Another questioned our use of intramuscular meperidine. Once more, I included it because, for better or worse, it seems to be the drug of choice in treating migraine in emergency rooms across the United States. I personally never use it, and do not recommend it. However, it does provide a recognized point of comparison to a potential alternative treatment such as smoked Cannabis. Alternatives such as morphine increase nausea, while butorphanol (Stadol) has been associated with myriad dangers (Fisher and Glass, 1997).

One reviewer felt a two hour period of observation was insufficient, and suggested patients be kept overnight. This requirement alone would serve to more than triple the cost of the study (not that we the taxpayers should be concerned). Since migraine is primarily an outpatient disease, this stipulation represents extreme overkill, and would impair subject recruitment, perhaps prohibitively. One of the main aims of this study is to ascertain whether people can function better after migraine treatment with Cannabis. They can not do that wasting time and money in the hospital. What about that confidentiality anyway? In this small town, your nurse might be a friend of your cousin, and tell him you were in the hospital. We plan to treat patients up to ten times in a six month period. Another fear expressed was that patients might not have 10 headaches during business hours in the 6-month period of time that each patient will be enrolled in the study. I feel this is unlikely. Most headaches are generated in AM hours, and our selected study subjects will have sufficient frequency of attacks to ensure that many will reach this goal. Our statistical analysis did not require that all study subjects meet the ten-treatment goal.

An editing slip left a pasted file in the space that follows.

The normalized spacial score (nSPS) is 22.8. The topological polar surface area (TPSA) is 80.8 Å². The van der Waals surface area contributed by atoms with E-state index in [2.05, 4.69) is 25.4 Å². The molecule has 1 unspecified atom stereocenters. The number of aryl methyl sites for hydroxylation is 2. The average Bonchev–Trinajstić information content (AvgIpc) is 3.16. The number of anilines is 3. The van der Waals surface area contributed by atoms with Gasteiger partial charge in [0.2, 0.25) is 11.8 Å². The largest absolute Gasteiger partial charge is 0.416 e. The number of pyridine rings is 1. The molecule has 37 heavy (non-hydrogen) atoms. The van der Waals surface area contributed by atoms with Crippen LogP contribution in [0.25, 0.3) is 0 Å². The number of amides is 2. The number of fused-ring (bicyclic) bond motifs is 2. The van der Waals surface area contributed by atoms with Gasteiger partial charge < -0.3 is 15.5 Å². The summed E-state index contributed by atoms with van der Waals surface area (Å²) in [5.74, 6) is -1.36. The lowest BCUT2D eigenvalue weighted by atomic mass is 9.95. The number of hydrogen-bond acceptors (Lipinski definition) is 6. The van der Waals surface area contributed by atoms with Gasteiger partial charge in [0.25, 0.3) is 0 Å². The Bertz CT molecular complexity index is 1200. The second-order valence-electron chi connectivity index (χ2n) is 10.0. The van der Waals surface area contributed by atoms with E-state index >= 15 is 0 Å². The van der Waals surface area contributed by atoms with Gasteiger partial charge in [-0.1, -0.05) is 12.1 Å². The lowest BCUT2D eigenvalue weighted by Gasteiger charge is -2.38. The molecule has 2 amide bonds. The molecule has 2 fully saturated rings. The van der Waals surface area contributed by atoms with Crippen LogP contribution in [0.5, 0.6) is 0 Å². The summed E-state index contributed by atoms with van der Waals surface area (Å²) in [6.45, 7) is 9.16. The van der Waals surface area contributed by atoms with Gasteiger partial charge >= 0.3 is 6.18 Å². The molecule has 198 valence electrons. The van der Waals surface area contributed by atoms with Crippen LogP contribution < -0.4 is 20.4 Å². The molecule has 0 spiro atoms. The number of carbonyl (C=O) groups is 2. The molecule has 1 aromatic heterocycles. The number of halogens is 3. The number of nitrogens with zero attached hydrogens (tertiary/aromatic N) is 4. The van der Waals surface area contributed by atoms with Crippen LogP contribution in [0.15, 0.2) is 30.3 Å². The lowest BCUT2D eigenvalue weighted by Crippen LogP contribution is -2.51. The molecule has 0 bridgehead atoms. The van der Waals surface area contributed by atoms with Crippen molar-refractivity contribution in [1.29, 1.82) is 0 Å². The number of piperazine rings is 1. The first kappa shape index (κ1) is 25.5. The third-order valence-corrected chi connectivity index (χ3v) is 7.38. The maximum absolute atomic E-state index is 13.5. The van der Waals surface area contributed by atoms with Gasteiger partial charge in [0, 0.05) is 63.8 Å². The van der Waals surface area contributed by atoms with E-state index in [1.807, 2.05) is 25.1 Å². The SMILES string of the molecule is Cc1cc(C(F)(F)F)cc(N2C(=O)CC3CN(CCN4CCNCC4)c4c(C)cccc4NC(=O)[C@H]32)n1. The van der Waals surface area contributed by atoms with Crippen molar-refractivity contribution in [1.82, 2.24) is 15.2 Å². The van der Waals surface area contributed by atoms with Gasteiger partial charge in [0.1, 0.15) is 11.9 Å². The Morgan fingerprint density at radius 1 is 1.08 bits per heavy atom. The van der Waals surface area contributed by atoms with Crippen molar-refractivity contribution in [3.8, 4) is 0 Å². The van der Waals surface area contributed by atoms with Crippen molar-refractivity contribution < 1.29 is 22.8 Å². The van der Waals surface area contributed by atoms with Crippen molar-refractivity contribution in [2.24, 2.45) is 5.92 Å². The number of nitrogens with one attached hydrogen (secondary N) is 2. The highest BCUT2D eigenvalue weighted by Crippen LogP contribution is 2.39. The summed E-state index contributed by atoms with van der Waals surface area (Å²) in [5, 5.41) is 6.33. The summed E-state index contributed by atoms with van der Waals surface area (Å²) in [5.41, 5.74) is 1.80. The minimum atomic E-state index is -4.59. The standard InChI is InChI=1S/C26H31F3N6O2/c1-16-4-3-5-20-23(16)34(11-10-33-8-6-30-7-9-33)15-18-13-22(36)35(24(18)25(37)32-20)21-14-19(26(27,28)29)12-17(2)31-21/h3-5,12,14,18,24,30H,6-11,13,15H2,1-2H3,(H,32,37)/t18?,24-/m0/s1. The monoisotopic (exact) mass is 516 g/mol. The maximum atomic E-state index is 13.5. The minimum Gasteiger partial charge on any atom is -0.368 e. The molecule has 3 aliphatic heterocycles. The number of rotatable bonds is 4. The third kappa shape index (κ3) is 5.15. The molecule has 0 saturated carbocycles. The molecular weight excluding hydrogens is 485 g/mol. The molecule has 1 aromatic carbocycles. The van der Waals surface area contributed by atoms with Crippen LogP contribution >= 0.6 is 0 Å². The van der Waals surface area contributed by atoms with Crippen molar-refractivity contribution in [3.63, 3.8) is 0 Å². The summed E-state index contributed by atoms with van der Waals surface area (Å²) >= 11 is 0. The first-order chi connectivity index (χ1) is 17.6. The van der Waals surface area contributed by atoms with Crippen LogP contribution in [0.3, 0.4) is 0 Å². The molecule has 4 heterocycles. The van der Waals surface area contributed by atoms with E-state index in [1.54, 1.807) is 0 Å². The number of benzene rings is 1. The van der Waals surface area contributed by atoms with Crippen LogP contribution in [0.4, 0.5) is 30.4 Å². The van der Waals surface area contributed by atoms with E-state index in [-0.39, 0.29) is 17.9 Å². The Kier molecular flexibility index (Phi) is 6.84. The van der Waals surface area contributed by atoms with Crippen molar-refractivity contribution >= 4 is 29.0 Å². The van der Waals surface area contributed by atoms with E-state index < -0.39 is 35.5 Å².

Rigor of clinical measures

A difficult issue revolved around whether our clinical measures would be adequate to answer the questions asked. In fact they are more rigorous than those employed in the studies that established the efficacy of sumatriptan in migraine treatment (Cady et al., 1991). Again, I am confident that useful results will be obtained if the study is ultimately allowed to proceed.

One reviewer wondered how non-responders to sumatriptan might be characterized, and why they might be better treated with Cannabis. The initial issue has been studied (Visser et al., 1996). The answer is that sumatriptan non-responders may be obese, or take the medicine too early. Beyond that, the study found no features distinguishing responders from non-responders. I would add one other observation from my clinical experience: people with chronic daily headache (a difficult subset of migraine) respond poorly to subcutaneously sumatriptan. Because this proposal focuses on migraineurs with episodic attacks, CDH patients would not be accepted for inclusion.

Inadequacy of review process

Finally, I would level criticism of my own at The National Institutes of Health. Not unexpectedly, none of the reviewers of my protocol were on the panel of the Workshop on the Medical Utility of Marijuana that proposed criteria for clinical Cannabis studies. What is surprising, and unacceptable is that this group was apparently not informed of NIH's own expressed suggestions for such studies into the medical use of marijuana. Unfortunately, government agencies have a longstanding tradition of ignoring their own commissions' recommendations. Additionally, of 29 members of the review team for the Division of Neurological Diseases and Stroke, only eight were neurologists, and none appear to be headache specialists. I do know this much: none are members of the American Association for the Study of Headache, the premier research organization devoted to the study of migraine. I am, and would have hoped for examination by a jury of my peers.